GC0316. Striking Back by Gerald Coulson. <p>Conceived initially by Hawkers (of Hurricane fame) as a fast powerful fighter, the Typhoons performance in this role proved to be disappointing in the respect of rate of climb, and at height. They did however eventually come into their own as a superlative very fast ground attack aircraft, and combined with the skill of their pilots became one of the most potent weapons of World War Two. This painting conveys something of the drama of a pair of typhoons at take-off, each loaded with two 1000lb bombs. Normandy dust contributes to the backdrop. <p><b>We have the last remaining 45 art prints in this sold out edition.</b><b><p>Signed by Squadron Leader L F W Stark DFC* AFC C de G (Belg) (deceased) and Wing Commander Roland Bee Beamont CBE DSO DFC DL (deceased). <p>Signed limited edition of 650 prints.  <p> Image size 23 inches x 18 inches (58cm x 43cm)
B0522C. Typhoons Over Normandy by Ivan Berryman. <p> Wing Commander J R Baldwin is depicted flying Typhoon MN934 whilst commanding 146 Wing, 84 Group operating from Needs Oar Point in 1944, en route to a bombing raid on 20th June with other Typhoons of 257 Sqn in which both ends of a railway tunnel full of German supplies were successfully sealed. <b><p>Signed limited edition of 1150 prints. <p> Image size 12.5 inches x 8 inches (32cm x 20cm)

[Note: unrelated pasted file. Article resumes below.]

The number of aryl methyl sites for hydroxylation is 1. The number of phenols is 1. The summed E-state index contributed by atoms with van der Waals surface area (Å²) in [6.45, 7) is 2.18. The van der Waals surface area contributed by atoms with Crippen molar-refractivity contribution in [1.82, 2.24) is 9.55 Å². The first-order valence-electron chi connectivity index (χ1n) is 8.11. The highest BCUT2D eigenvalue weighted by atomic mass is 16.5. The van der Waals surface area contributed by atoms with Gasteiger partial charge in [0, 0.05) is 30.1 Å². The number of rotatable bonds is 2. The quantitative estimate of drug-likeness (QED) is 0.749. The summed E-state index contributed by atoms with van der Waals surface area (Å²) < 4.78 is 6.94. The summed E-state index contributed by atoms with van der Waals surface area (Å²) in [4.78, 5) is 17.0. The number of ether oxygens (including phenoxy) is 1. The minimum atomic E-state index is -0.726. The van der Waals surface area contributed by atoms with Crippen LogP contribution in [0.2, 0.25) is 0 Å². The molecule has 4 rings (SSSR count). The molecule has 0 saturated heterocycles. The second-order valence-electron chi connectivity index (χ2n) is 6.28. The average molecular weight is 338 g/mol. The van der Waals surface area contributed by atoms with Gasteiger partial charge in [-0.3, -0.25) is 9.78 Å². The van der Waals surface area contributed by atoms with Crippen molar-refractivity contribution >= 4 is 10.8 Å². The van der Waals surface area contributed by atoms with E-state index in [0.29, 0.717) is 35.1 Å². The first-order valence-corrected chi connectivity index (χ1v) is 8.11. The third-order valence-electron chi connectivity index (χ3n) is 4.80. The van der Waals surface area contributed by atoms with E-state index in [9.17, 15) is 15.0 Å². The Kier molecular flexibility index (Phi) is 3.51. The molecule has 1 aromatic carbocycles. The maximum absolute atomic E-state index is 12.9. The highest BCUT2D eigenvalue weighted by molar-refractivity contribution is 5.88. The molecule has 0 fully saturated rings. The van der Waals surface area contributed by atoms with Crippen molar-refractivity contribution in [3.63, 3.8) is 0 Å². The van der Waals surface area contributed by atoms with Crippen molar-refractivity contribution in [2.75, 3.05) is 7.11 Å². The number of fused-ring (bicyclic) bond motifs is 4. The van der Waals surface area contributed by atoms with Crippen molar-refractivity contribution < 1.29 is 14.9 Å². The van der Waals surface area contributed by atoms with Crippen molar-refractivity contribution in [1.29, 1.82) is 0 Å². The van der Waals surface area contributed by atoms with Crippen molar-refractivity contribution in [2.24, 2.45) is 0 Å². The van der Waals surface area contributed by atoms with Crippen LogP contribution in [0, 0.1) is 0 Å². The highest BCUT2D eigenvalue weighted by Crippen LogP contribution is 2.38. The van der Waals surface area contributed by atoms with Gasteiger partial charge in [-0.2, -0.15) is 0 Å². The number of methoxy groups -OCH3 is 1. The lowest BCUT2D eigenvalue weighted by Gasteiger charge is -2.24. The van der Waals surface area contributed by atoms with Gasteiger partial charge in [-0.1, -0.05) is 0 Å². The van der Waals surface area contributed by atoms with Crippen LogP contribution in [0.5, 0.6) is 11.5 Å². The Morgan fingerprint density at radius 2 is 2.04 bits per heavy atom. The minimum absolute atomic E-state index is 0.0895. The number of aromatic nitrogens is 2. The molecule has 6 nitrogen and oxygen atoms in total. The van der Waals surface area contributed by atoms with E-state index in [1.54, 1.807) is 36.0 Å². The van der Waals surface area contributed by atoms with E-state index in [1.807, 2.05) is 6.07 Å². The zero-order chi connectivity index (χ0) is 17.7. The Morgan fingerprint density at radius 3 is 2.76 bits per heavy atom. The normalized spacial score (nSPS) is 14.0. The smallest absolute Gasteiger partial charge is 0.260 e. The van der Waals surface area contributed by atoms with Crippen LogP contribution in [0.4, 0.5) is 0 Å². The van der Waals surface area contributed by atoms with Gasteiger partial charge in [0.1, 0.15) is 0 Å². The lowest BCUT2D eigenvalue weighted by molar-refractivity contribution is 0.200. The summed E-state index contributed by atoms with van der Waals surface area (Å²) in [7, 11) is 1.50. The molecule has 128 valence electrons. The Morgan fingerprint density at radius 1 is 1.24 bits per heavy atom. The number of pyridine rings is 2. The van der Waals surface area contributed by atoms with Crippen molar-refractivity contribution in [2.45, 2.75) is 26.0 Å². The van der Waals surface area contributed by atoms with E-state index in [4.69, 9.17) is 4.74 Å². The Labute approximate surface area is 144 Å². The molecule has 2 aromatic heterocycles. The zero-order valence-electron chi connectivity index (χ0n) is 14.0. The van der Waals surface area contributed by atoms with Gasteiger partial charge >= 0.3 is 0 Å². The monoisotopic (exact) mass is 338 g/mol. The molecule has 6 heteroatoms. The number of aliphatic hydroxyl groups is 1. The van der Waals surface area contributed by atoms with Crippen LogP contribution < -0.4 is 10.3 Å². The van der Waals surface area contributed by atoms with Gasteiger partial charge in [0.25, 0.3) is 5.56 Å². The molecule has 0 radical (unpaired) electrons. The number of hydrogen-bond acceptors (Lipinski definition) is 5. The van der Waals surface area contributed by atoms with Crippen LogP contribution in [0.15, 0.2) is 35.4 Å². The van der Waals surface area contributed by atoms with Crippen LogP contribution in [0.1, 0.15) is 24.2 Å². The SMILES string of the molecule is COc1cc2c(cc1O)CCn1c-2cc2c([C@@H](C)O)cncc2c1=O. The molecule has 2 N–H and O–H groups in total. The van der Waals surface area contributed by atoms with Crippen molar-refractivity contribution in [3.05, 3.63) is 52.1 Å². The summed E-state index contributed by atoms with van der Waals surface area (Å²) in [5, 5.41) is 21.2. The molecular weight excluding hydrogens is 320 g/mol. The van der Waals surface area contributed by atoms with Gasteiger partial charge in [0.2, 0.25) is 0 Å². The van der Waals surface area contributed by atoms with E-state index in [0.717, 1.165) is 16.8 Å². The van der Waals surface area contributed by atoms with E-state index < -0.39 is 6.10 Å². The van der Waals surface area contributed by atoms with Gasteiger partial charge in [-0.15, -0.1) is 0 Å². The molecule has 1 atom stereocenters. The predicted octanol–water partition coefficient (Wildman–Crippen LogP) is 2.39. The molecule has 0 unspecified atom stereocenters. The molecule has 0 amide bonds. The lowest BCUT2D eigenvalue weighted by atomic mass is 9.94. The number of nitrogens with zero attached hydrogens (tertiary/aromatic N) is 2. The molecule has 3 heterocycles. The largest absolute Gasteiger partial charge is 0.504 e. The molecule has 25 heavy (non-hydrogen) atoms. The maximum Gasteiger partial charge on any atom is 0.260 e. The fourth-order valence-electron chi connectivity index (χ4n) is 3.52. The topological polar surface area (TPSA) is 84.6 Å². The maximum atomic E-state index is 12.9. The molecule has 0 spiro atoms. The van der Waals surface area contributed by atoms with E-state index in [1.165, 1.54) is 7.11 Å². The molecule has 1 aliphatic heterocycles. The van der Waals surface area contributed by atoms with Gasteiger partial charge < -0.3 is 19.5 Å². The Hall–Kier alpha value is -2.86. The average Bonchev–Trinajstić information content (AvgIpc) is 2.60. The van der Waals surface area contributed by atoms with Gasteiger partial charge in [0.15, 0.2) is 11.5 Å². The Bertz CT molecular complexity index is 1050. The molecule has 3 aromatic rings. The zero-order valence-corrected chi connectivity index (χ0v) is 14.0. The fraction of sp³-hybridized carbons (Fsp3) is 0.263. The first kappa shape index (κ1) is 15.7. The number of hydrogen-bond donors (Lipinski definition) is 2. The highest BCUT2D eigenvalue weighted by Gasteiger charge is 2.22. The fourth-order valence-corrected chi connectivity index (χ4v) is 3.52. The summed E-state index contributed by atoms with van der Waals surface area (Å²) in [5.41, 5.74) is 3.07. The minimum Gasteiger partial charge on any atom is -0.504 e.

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  Website Price: £ 430.00  

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Hawker Typhoon Aviation Art Trade Discount Print Pack.

DPK0488. Hawker Typhoon Aviation Art Trade Discount Print Pack.

Aviation Print Pack.

Items in this pack :

Item #1 - Click to view individual item

DHM2711. Closing the Gap by Robert Taylor.

As Typhoon Mk1b fighter-bombers of 247 Squadron exit the target area near Falaise at full throttle, the havoc wreaked in their wake bears witness to the devastation of their powerful rockets. Fuel and ammunition from the retreating German column explode with shattering detonations, the savagery of the attack demoralising the enemy into stunned oblivion. The Typhoons will hurtle back to base to re-arm and hastily re-fuel, ready for yet another withering strike on the encircled Wehrmacht columns. This stunning rendition from the the worlds premier aviation artist pays tribute to the brave young RAF fighter pilots of the twenty squadrons of rocket-firing Hawker Typhoons who flew those perilous ground attacks during the Battle of Normandy.